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Meteorology, Oceanography and Climate Physics

Will the greenhouse effect cause stronger storms in the future? Will the Gulf Stream stop? How do you make weather forecasts? By studying meteorology, oceanography and climate you will learn how storms are created, how ocean currents are forced by winds, and how air pollution affects the climate. This is the basis for predicting weather and climate.

Subject description

The earth is heated by the sun, more at the equator than at the poles. The heat is redistributed by winds and ocean currents until it disappears to space as heat radiation.

In meteorology, oceanography and climate we use mathematics, physics and chemistry to understand how all this works. With mathematics and physics, you can explain how winds and ocean currents are created, and how greenhouse gases affect the heat radiation. With chemistry you can explain how air pollution affects clouds and solar radiation.

Simulation models in super-computers encapsulate our knowledge of the atmosphere and the ocean. By combining them with observations from satellites, ships, balloons and ground stations one can predict both weather and climate. In this way it is now possible to make reliable forecasts of hurricanes up to a week in advance. This saves many lives. One can also make seasonal forecasts for the coming 3-9 months in many tropical regions, which is very valuable for agriculture and water management. But we still need to increase our knowledge of the atmosphere and ocean in order to improve the forecast models, and to predict how the climate will change in the future.

By studying meteorology, oceanography and climate you will learn how the most essential parts of the climate system work. In the bachelor’s programme in Meteorology, you will first study mathematics and physics for two years and then take courses about the atmosphere and climate in the third year.

In the master’s programme in Atmospheric Sciences, Oceanography and Climate you will study the various parts of the climate system in depth. You will also learn to programme and work with computer models for weather forecasts and climate studies.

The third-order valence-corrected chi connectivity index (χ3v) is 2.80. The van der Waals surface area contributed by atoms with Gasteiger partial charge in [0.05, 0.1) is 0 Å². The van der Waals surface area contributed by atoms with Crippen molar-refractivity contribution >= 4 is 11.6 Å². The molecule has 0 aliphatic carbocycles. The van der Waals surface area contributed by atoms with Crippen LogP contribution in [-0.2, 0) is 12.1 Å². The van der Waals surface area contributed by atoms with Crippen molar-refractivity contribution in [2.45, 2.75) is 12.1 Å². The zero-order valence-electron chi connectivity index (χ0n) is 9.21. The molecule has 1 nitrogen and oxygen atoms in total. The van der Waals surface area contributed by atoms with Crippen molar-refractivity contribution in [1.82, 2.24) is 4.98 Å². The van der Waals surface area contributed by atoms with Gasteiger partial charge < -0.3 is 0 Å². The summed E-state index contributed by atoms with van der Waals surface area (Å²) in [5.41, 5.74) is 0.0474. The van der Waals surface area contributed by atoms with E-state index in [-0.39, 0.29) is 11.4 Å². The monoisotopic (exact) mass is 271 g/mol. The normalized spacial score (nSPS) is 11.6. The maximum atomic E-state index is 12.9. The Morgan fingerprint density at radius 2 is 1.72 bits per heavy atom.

Career opportunities

Meteorologists, oceanographers and climate experts are needed in many places. After the BSc and further studies in our master’s programme you can work with weather forecasting or issues about the sea, the environment or the climate. Many work at SMHI, the air force or other government agencies, and with private employers such as insurance companies or energy companies.

Our master’s programme makes you well qualified for PhD studies in several subjects in the area of climate and environmental studies.

Courses and programmes


To obtain a bachelor degree in Meteorology you can follow the bachelor’s programme in Meteorology listed under Education.

To obtain a master degree in Atmospheric Sciences, Oceanography and Climate you can follow the master’s programme in Atmospheric Sciences, Oceanography and Climate.


At the Department of Meteorology we do research on various parts of the climate system, from the deep ocean to the stratosphere and the mesosphere. We use computer simulations and theory to understand both small-scale processes and the large-scale circulation in the ocean and atmosphere. In experimental research we do observations from satellites, ships and ground stations. We also analyse simulations and observations made by other research groups.

Here are some questions that we try to answer:

  • The climate of the earth has become one degree warmer during the last 100 years. This is the net result of warming by emission of greenhouse gases, and cooling by emission of particles and sulphur dioxide. How strong is this cooling effect? The answer is crucial when you try to predict how much the temperature will increase in the future.
  • Climate change is more rapid in the Arctic than elsewhere, and the area covered by sea-ice during summer has decreased by more than a third during the last 30 years. Why? Will the sea-ice soon disappear completely there in the summer?
  • European storms are caused by low-pressure systems travelling across the Atlantic. How will this storm track change in the future climate? How can we improve forecasts of these storms?
  • The concentration of carbon dioxide in the atmosphere has increased from 280 ppm to more than 400 ppm since the middle of the 19th century. But during the last ice age the concentration was only 180 ppm. Why?